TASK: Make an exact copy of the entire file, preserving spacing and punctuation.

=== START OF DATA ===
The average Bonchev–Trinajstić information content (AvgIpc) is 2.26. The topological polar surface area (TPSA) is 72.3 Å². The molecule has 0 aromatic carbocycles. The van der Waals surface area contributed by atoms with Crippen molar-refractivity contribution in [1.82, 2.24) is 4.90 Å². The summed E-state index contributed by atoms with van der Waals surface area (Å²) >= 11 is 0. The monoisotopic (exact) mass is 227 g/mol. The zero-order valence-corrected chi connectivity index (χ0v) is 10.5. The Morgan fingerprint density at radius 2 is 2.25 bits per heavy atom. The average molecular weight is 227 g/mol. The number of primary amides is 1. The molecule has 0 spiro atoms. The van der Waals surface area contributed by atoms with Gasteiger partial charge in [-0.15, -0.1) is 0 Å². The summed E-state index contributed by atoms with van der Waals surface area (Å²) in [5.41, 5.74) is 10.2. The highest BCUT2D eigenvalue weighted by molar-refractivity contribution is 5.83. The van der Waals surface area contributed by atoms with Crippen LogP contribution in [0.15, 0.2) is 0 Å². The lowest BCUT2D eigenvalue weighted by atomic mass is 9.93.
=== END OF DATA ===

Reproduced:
The average Bonchev–Trinajstić information content (AvgIpc) is 2.26. The topological polar surface area (TPSA) is 72.3 Å². The molecule has 0 aromatic carbocycles. The van der Waals surface area contributed by atoms with Crippen molar-refractivity contribution in [1.82, 2.24) is 4.90 Å². The summed E-state index contributed by atoms with van der Waals surface area (Å²) >= 11 is 0. The monoisotopic (exact) mass is 227 g/mol. The zero-order valence-corrected chi connectivity index (χ0v) is 10.5. The Morgan fingerprint density at radius 2 is 2.25 bits per heavy atom. The average molecular weight is 227 g/mol. The number of primary amides is 1. The molecule has 0 spiro atoms. The van der Waals surface area contributed by atoms with Gasteiger partial charge in [-0.15, -0.1) is 0 Å². The summed E-state index contributed by atoms with van der Waals surface area (Å²) in [5.41, 5.74) is 10.2. The highest BCUT2D eigenvalue weighted by molar-refractivity contribution is 5.83. The van der Waals surface area contributed by atoms with Crippen LogP contribution in [0.15, 0.2) is 0 Å². The lowest BCUT2D eigenvalue weighted by atomic mass is 9.93.